The rest of the holidays were very hot but joyful and on the feast of the Holy Innocents, hundreds of children came, dressed in white and sang like angels.
A postscript: short history of the Missionaries of the Sacred Heart in Nauru
On April 16th 1881, Nauru was included in the Micronesian sector of the Missions of Melanesia and Micronesia entrusted by the Holy See to Father Jules Chevalier, on behalf of the Missionaries of the Sacred Heart and since that time the MSCs from Germany, France and Australia, Indonesia and Kiribati have worked there.
Nauru was annexed by Germany in 1888, so the first Missionaries sent were Germans. Father Friedrich Grundl msc, took up residence in the area called Ana, on land called Arubo, on Nauru Island. He administered his first baptism to a Nauruan baby girl in danger of death on 14th December 1902.
A much respected Missionary was Father Alois Kayser msc, who arrived there in 1904, and became the Apostle of Nauru. Soon after arriving, he gained the support of the people at Yaren and settled at a rudimentary second Catholic mission station in the south-east of the island, which he called Menen in the church records. With the help of a lay brother he built a mission station, comprising a church, a priest’s house, a Sisters’ convent, a school and a small hospital for women.
Father Kayser was hard working, strict and a clear thinker. He soon mastered the Nauruan language with the help of a local woman from Buada village. This enabled him to gain first-hand knowledge of the culture. Eventually he was considered the expert on local languages. But his interests went broader and in 1928 he published “Processing Oil on Nauru”, “The Pandanus on Nauru” (1934) and “Fishing on Nauru” (1936). But his most important work was to complete a Grammar of Nauruan language in 1936.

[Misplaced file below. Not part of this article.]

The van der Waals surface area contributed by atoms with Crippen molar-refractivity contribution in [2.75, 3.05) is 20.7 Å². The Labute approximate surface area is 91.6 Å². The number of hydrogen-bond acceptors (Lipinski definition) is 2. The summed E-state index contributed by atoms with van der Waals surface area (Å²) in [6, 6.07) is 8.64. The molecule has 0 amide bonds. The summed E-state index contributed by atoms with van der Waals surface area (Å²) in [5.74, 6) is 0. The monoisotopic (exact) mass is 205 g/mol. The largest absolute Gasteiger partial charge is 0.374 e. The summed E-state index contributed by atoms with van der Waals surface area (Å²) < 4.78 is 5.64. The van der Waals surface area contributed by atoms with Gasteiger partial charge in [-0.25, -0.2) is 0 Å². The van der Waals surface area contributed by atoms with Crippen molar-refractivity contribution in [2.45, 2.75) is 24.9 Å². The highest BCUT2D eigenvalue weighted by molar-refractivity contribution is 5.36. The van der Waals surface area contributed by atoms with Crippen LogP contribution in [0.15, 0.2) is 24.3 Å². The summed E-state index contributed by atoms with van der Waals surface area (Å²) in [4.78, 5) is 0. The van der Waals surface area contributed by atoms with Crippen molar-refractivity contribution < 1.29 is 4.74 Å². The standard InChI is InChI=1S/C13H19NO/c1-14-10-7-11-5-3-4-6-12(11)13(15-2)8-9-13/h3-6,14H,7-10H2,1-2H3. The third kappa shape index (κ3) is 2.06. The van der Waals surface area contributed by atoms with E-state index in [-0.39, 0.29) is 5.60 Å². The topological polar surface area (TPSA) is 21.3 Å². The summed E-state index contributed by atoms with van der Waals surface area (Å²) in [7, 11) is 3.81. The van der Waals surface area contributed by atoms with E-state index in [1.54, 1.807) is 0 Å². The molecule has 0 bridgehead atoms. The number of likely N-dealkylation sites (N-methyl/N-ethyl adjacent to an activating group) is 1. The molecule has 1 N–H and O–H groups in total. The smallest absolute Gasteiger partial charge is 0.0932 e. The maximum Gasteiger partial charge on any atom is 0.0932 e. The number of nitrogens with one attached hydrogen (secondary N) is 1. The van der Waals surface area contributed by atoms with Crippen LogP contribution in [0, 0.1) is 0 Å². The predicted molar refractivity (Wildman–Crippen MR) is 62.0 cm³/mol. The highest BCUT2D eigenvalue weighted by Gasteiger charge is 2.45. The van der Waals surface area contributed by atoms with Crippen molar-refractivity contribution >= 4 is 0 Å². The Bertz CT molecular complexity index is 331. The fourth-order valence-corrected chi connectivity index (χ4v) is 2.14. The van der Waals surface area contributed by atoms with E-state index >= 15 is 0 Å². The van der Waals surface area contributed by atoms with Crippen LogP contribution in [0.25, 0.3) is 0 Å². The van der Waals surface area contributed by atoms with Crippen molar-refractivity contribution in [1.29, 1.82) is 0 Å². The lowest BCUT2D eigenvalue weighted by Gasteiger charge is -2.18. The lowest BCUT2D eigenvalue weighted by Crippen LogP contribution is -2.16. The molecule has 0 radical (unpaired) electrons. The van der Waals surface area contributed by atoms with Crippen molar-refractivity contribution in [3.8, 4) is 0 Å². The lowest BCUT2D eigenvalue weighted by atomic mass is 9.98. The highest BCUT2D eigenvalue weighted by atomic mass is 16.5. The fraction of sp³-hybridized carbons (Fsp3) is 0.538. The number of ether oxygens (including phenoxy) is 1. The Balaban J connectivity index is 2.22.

Though far from the bustling cities of the world, the people of Nauru have known the results of conflicts all too well. On the morning of 27 December 1939, German shells were fired from the sea on the phosphate works. Bursting shells and exploding oil tanks caused pandemonium. After that, things were quiet again for two years, until a new element of danger threatened. The Japanese had entered the war and before long their armies were moving south.
In July 1941, a cable arrived from the Australian Federal Government in Canberra ordering all expatriate women (except the Sisters) and children to be evacuated. The government had considered the Sisters’ desire to remain with their people. They could do so, but at their own risk. Soon after, they too had to depart for Australia.
Finally, the only ones to remain at the Mission were Fathers A Kayser msc, and P Clivaz msc. The Japanese troops landed on Nauru on 25 August 1942. They deported 1200 Nauruans with Fr Kayser to Chuuk Island. Fr Kaiser was tortured by the Japanese, and was buried in Chuuk on 21st October 1944.
In Nauru there is a Japanese gun emplacement at the bottom of the Priests’ house, and in the house there is a stone recovered from the grave of Fr Kayser. He arrived on Nauru in 1904 and served his people for almost 40 years. He was a zealous pastor and builder, and left a rich record of Nauran ethnography.
After the war the 737 Nauruans who survived the Japanese captivity in Chuuk returned to Nauru. In 1947, a trusteeship was established by the United Nations, with Australia, New Zealand, and the United Kingdom as trustees.
On January 31, 1968, Nauru achieved the status of a Republic.